Karnataka assembly elections 2018: Lingayat churn in Karnataka poll-itics
Many in the Congress admit the separate religious minority status has also brought old doctrinal debates into the heart of the electoral battle for Karnataka.
Was the Siddharamaiah government’s decision to give into the old demand to grant Lingayats the status of separate religious community just an election ploy? Will it lead to a social churn that will outlast the Karnataka assembly elections? “Answers to these questions will vary depending on who one is talking to,” says Sarjoo Katkar, one of the experts on the panel appointed by the Siddharamaiah government to study the issue. The much sought-after political observer says, “The government’s decision came barely a week before poll dates were announced. So there was expectantly charge by the opposition that this is an attempt to sway the large and influential Lingayat community.”
Many in the Congress admit the separate religious minority status has also brought old doctrinal debates into the heart of the electoral battle for Karnataka. “This will cast a shadow not only on 2018 assembly elections but also on the 2019 general elections,” says a senior influential minister close to Siddharamaiah. “The Lingayats have traditionally gone with the BJP in most elections and were almost taken for granted. They could have taken the same step when in power but didn’t. It is this message that is leading to a churn in the community and taken the wind out of the BJP’s campaign.”
“The fact that the several mutts and religious heads have signalled their support for the Congress may be giving the BJP sleepless nights but it is unlikely the Lingayats will vote en masse for the Congress who they have always maintained a distance. This move will cut into the BJP’s en masse voter base. Even if 20% Lingayats vote for Congress, it could lead to a clean sweep for the party.”
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While BJP’s CM candidate BS Yedyurappa, himself a Lingayat, brushes off the churn this has caused, others in his party admit the move was bound to result in political chaos. “The Congress has, conveniently, passed the buck to the Centre and put the state BJP in a tight spot,” says a senior BJP leader from coastal Karnataka. “Trying to get back the energy into the campaign in North and Central Karnataka where Lingayats have a sizeable presence will be a challenge. We are all awaiting PM Narendra Modi’s rallies in the last phase to infuse vigour into the campaign.”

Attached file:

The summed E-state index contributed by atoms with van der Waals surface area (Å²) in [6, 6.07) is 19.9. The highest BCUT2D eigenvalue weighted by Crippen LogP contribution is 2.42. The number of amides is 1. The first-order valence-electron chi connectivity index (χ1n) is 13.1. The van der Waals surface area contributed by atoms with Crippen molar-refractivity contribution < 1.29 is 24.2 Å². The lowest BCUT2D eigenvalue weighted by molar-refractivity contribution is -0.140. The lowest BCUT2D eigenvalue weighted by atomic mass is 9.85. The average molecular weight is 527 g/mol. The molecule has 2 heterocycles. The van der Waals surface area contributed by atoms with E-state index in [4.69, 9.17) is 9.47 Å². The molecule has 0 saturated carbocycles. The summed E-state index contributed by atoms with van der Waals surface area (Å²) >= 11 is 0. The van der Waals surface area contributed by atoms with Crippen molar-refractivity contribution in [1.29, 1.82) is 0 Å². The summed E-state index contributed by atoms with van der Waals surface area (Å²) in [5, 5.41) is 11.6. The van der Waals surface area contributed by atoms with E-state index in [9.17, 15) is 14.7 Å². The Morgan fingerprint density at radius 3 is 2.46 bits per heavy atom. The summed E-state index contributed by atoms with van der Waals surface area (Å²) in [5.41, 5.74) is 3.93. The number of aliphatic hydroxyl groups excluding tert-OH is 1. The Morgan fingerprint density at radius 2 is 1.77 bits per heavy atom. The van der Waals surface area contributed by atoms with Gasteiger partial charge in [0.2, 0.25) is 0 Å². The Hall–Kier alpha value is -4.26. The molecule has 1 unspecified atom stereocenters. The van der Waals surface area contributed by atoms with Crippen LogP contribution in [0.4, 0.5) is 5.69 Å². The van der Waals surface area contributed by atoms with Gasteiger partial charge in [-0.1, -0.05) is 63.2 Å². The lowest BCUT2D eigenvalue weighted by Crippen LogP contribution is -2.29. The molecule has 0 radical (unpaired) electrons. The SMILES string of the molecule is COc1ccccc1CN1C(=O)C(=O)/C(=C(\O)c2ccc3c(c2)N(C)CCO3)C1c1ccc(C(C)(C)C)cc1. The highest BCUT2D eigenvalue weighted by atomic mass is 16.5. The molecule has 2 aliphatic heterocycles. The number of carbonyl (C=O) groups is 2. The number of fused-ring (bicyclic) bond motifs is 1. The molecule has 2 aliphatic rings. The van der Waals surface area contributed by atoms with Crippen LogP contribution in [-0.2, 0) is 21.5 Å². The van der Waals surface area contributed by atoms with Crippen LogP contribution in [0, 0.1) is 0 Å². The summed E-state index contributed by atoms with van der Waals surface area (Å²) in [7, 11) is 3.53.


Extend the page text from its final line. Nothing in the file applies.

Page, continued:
This leader too hopes though that the fact BJP’s prospective CM candidate Yeddyurappa is a Lingayat, who had supported the demand for minority tag in his previous avatar as the leader of the breakaway party, KJP, will help. “Our whole strategy will be to highlight this factor. The Lingayats wouldn’t want to let one of own community members down to support a Kurva candidate (Siddha) as CM again.”
While it is true that the community has been a strong supporter of the BJP and even went against the party when their leader Yeddyurappa was asked to vacate the CM’s office. But even those within the BJP, who think it’s unlikely the community will wholeheartedly support the Congress, admit to some worry. “Let’s not forget that in April 2017 bypolls, Lingayats did not support BJP,” he points out.
Strategists within say the Congress knows that the Lingayats might not move 100% en masse to vote for their party. “But in this lurks the dangerous trap the Karnataka BJP can walk into for the general elections in 2019. The larger the Lingayat vote share the BJP gets, the more likely it is that the RSS and hardliners within their party will call it a negation of breaking up with Hinduism. In the run-up to 2019 they may ask the Centre to spike the state proposal to accord Lingayats as a different religion. That will bring the fence sitters and those still supporting the BJP in this election straight to the Congress in 2019,” says this source.
Source: DNA India